Official name: Mongolia
Population: 3,259,414

Area: 1,565,000 square km 
Capital: Ulaanbaatar city 
Official language:  Mongolian language  
Major religion: Buddhism 
Literacy: about 98.4%
Political system: Parliamentary republic 

Currency: Tugrug (MNT or ₮)


Mongolia is located in the central part of Asia, bordering with Russia and China. The total territory of the country is over 1.5 million square kilometers and the most sparsely populated country in the world. (approximately 1 square kilometer per 1.6 persons.) Mongolia is the eighteenth largest country in the world by size of territory. It is also the world's second-largest landlocked country. The average altitude is 1580m above sea level. The highest point is the Huiten peak (4374m) in the Altai mountain ranges in the west. The lowest point is the Hoh nuur or lake (532m) above sea level which is located in the east. From the west to the east, it’s around 2392 km long and 1259 km long from south to north. Mongolia is home to high mountains, wide steppe and Gobi desert. There are over 3800 permanently running rivers in the territory of Mongolia. Mongolian rivers are included in Arctic, Pacific and land-locked central Asian River basins. About 4000 lakes are in Mongolia. The biggest fresh water lake is Hovsgol and the biggest salt one is Uvs.

Additionally, Mongolia is land of a lot of species of fauna and flora including 146 species of mammal, almost 430 different types of birds, 8 kinds of amphibians and 76 species of fish. There are some rarest animals like Gobi bear, snow leopard, Takhi or wild horse etc.


Mongolia, a landlocked country, is located far from the seas and oceans so it has a harsh continental climate with very little rainfall, long, cold winters and short summers. Generally, average temperatures are around 0.2°C (32°F), winter temperatures are -10° …-30°C (14° …22°F) and summer temperatures are 10° …27°C (50° …80°F). Several occasions, temperatures can falls to as low as -50 degree Celsius in January, the coldest month whereas summer’s temperatures can rise to 30 degree Celsius in July, the hottest month. The annual average precipitation is 200 to 220 mm. Mongolia is the land of winds and especially sharp winds blow in spring, April and May. Mongolia is called “The land of the blue sky” as there are about 250 sunny days a year.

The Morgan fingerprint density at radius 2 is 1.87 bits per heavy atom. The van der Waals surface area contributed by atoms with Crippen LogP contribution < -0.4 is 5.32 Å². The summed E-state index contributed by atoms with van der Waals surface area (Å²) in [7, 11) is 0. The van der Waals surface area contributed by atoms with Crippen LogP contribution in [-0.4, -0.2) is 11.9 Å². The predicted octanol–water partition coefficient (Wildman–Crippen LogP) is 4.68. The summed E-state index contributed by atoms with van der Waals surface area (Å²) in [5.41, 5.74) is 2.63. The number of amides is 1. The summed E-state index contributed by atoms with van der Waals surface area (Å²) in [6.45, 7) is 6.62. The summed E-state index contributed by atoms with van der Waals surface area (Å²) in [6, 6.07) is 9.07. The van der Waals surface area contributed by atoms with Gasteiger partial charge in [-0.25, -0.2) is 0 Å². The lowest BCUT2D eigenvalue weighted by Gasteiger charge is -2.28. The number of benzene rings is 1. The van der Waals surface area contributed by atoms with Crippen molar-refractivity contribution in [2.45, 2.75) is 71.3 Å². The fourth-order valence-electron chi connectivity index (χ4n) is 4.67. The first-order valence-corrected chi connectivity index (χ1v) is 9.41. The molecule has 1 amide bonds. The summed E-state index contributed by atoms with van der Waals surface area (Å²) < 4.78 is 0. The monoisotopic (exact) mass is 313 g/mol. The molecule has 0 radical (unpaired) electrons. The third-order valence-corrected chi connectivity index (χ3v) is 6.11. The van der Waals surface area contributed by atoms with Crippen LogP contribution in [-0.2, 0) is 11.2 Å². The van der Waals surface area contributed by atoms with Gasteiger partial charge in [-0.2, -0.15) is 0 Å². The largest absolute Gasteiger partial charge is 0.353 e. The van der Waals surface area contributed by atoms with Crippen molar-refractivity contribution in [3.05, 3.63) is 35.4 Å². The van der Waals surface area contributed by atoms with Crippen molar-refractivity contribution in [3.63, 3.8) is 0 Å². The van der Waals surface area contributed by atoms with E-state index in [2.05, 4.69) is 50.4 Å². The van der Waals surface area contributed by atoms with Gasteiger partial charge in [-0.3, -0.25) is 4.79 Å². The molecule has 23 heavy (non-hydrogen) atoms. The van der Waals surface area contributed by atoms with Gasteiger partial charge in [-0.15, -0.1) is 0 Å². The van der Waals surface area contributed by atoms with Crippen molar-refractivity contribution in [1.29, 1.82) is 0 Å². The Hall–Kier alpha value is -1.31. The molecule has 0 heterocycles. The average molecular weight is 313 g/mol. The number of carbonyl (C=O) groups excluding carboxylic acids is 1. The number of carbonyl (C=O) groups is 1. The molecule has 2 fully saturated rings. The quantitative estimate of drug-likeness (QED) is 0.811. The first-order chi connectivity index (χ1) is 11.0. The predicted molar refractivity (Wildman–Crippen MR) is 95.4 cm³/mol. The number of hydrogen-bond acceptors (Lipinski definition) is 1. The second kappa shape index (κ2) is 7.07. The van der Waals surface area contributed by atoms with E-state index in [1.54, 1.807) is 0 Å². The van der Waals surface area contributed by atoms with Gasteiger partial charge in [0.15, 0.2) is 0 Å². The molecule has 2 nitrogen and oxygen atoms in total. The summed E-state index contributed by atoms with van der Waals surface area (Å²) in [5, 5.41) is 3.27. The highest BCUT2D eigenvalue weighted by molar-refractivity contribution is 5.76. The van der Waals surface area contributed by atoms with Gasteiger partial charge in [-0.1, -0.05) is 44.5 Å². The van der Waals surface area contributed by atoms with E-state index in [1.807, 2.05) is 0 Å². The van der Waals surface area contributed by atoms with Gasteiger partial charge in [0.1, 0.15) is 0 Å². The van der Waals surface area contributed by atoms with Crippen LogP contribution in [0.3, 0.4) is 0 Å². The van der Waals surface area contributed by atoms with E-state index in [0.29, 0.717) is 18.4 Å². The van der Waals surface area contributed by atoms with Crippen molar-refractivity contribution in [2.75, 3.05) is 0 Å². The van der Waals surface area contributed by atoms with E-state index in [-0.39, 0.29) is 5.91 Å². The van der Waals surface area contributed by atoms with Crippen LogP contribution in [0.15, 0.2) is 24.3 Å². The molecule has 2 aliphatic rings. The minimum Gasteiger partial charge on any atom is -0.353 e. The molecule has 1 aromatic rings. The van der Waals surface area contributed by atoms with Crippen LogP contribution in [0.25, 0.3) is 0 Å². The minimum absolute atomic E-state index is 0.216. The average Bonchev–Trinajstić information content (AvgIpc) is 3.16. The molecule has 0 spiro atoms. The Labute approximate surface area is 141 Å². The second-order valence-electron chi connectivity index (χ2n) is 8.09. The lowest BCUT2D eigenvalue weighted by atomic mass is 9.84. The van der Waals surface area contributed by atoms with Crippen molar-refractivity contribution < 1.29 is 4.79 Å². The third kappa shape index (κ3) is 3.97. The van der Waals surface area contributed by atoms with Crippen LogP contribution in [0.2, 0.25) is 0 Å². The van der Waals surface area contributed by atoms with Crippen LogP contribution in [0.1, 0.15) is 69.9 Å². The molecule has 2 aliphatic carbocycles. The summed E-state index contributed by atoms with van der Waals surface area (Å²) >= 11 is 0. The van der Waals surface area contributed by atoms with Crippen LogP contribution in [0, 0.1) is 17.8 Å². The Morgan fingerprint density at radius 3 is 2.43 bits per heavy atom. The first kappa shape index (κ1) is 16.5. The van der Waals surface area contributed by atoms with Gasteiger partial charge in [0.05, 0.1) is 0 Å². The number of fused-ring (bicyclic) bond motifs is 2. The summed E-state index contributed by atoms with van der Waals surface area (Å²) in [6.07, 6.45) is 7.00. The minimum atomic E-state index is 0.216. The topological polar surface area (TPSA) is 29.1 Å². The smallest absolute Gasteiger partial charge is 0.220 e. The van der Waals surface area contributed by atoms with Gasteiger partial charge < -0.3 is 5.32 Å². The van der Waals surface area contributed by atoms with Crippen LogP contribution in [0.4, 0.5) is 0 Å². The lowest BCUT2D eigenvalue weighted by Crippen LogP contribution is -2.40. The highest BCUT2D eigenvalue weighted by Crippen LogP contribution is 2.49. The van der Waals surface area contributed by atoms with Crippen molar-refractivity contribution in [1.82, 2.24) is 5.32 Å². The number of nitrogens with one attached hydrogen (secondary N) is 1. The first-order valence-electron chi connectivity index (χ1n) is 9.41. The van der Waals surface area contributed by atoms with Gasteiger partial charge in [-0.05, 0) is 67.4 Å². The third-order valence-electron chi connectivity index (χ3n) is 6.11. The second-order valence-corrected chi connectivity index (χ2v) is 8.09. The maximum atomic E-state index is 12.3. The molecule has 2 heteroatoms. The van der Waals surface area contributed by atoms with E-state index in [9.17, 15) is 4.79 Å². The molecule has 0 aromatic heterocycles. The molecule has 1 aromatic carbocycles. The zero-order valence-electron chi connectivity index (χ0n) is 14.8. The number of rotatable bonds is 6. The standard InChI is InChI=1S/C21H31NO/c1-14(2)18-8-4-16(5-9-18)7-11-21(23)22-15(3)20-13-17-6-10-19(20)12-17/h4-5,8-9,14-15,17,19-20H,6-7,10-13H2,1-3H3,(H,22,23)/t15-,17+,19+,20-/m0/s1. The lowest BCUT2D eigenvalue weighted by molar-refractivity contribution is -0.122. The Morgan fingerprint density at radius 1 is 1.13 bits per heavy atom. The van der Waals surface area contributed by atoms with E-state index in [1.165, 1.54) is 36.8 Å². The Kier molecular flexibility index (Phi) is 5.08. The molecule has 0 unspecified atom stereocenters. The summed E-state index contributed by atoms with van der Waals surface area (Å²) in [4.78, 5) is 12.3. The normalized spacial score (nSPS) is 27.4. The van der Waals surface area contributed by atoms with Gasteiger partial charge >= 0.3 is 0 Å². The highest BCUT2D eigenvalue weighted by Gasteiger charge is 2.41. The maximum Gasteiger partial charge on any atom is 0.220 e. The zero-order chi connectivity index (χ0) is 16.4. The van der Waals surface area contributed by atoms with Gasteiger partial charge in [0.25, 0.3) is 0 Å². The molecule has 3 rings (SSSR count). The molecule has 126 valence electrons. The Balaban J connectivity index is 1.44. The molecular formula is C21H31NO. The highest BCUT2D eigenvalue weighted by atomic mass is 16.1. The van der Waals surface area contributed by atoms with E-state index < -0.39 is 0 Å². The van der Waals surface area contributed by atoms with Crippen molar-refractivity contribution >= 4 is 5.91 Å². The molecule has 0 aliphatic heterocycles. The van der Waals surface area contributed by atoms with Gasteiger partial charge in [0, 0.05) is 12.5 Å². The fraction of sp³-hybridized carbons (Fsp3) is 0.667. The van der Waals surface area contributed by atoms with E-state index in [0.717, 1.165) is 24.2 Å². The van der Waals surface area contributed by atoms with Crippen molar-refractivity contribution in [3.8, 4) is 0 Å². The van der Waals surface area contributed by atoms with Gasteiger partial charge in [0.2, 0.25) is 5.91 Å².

The official language is Mongolian which belongs to Altaic language family. It is spoken by 95% of the population. Rest of the people speak Kazakh, Tuvan and Buryat across the country.

Today, the Cyrillic alphabet has been written in Written language since 1946, even though in the past several scripts such as Mongolian traditional script, Tod script, Durvuljin or Square script and Soyombo scripts were used in written language. One of these scripts is Mongolian Traditional script or Hudum Mongol Bichig was created specifically for the Mongolian language. It is traditionally written in vertical lines, top-down and derived from the Old Uighur alphabet.  


Mongolia has approximately over 3 million people. The majority of the population of Mongolia is Khalkha Mongols (85%), but minority groups include Kazakh, Dorvod, Bayad, Buriad, Dariganga, Zahchin, Urianhai, Oold, Torguud and more. In other words, there are more than 20 ethnic groups. The largest of these minority groups, Kazakhs make up around 5% percent of the total population.
The nation also has an extremely young population, with over 60 percent of people less than thirty years old while 40% under the age of 14.


The Mongolian cuisine is divided into dairy products and meat food. The meat food comprises the meals made of pure and fresh meat alone. The uncut meat is being boiled together with other seasoning and flavoring with vegetables and served and the uncut meat is also used for making such national special dishes as horhog (pieces of meat cooked by means of putting them into a sealed vessel together with the red-hot stones inside), boodog (the whole of goat, marmot cooked with red-hot stones put inside). Also, two of the most popular dishes are Buuz (a meat filled steamed dumpling) and Khuushuur (deep-fried pastry.)
In summertime, Mongolians prefer to drink fermented milk (mare’s milk), cow and goat’s milk, yoghurt and eat dried curds, cream and cheese which contain different types of vitamins and minerals.     


In Mongolia, there are different types of religions such as Buddhism (53%) since the 16th century, Shamanism (in the north), Muslims in the West (Kazakh groups). The main religion is Buddhism or Lamaism, which is the Yellow Sect of Tibetan Buddhism. Until 16th century, shamanism, worshipping the Blue Sky, was the dominant religion in Mongolia. Lamaism was introduced in 1586 by the leader Altan Khan (1507–83) then it gained more popularity.

Tibetan Buddhism shared the common Buddhist goals of individual release from suffering and reincarnation.

At the beginning of the 20th century, Mongolia had hundreds of Buddhist monasteries and about 30 percent of all men were monks. Communists led an anti-religious campaign in the 1930s, more than 700 monasteries were destroyed and thousands of monks were killed.


Economic activity traditionally in Mongolia has been based on the agriculture and breeding of livestock: sheep, goats, cattle (mainly yak), horses, and camels. From these livestock, numerous products including meat, dairy products, wool and cashmere are collected. The total of livestock is about 71 million in 2019.  Agricultural production takes place in some regions where grains (wheat, crop,) potatoes and other vegetables are grown.
The country is rich in natural resources or mineral deposits including coal, copper, gold, fluorspar, and molybdenum, tin, tungsten and gold account for a large part of industrial production and foreign investment. 


Chronologies of important events
Mongolia in the 13th century
Mongolia in the 17th-19th centuries
Mongolia in 20th century
Modern Mongolia